Historically the 118th NY did not have an Artillery Battery attached directly to it, however as a Historical Reenacting Organization, having artillery for demonstrations, local events & even educational programs has made our unit much more versatile & much more adept as a unit. Therefore, it was decided to venture into obtaining & forming an artillery section for the 118th NY. Our artillery pieces are ONLY used at local events and do not partake in National events. “Burnett’s Battery” is named after the artillery’s owner & commander (Ord. Sgt. Stuart Burnett), as was customary for artillery units of the time to do so. To safely load & fire these pieces, re-enactors must be trained on all 7 firing positions of each piece.
“Burnett’s Battery” consists of 3 total pieces of artillery.
1- 3 lb. Mountain Howitzer/Limber
2- 3 lb. Co-horn Siege Mortars
All 3 pieces are fairly mobile on the field and were used in support of infantry units during engagements.
The Mountain Howitzer/Limber
Mountain Howitzers were used primarily in support of advancing or defending infantry positions. They were customarily placed on flanks of an infantry position, protecting it from being flanked by enemy troops. The piece was able to fire various types of projectiles such as canister (shot-gun effect type load) and solid shot. It could be easily disassembled & placed on pack mules to transport over mountainous or rough terrain, along with an infantry unit. The piece itself weighed approximately 750 lbs., plus limber. The limber was a separate attachable 2 wheeled wagon which carried the supplies & driver, to operate the gun. Attaching the piece to a limber, thus utilizing 4 – wheels rather than 2 made it easier to move the piece on the field or over flat terrain. By using the limber, the piece could be pulled by an infantry detail or by a couple of horses/mules. The usual compliment of men for a mountain Howitzer was 8 – 10 men. There are 7 positions on this piece to fire it safely & effectively.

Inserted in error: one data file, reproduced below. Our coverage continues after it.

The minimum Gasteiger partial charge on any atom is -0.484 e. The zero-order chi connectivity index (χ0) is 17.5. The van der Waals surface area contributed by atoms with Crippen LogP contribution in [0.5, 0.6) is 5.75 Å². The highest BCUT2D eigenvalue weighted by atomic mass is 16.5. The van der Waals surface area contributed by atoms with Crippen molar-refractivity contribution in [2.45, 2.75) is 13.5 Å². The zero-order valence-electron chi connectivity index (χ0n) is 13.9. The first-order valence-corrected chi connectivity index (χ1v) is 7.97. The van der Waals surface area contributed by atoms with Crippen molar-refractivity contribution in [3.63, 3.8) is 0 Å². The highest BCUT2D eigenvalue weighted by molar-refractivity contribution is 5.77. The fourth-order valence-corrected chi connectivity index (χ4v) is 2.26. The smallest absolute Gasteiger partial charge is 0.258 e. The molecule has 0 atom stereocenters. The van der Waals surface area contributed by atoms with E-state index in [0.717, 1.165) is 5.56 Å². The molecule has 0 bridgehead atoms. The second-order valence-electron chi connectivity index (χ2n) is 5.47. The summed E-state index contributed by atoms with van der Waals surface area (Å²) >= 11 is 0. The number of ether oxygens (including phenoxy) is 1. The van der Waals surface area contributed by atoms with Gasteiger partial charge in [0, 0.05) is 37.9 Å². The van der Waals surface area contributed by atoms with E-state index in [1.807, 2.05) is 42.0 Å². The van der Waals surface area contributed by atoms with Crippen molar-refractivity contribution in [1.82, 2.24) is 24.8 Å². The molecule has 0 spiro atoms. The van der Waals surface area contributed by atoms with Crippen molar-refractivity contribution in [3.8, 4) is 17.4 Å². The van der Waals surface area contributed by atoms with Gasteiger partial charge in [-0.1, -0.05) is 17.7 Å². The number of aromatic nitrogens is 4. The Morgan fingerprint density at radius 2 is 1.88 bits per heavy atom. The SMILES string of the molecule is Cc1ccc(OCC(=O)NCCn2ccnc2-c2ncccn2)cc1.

Small Infantry Co-horn Siege Mortar
Small Mortars were used primarily to dislodge fortified enemy positions & trenches. The projectile would be fired & exploded over or behind an enemy’s fortified position. Shrapnel from the exploding shell would ravage infantry personnel from above and behind the fortifications
weakening the enemy’s position for an upcoming infantry assault. It would also tend to soften up or destroy parts of the enemy’s fortifications to aid in an upcoming infantry assault. The Infantry mortars weighed approximately 150 lbs. – 250 lbs. & were moved about the field by an infantry detail or by mules for longer distances when the army was on the march. The infantry detail would consist of about 6 – 8 men per piece.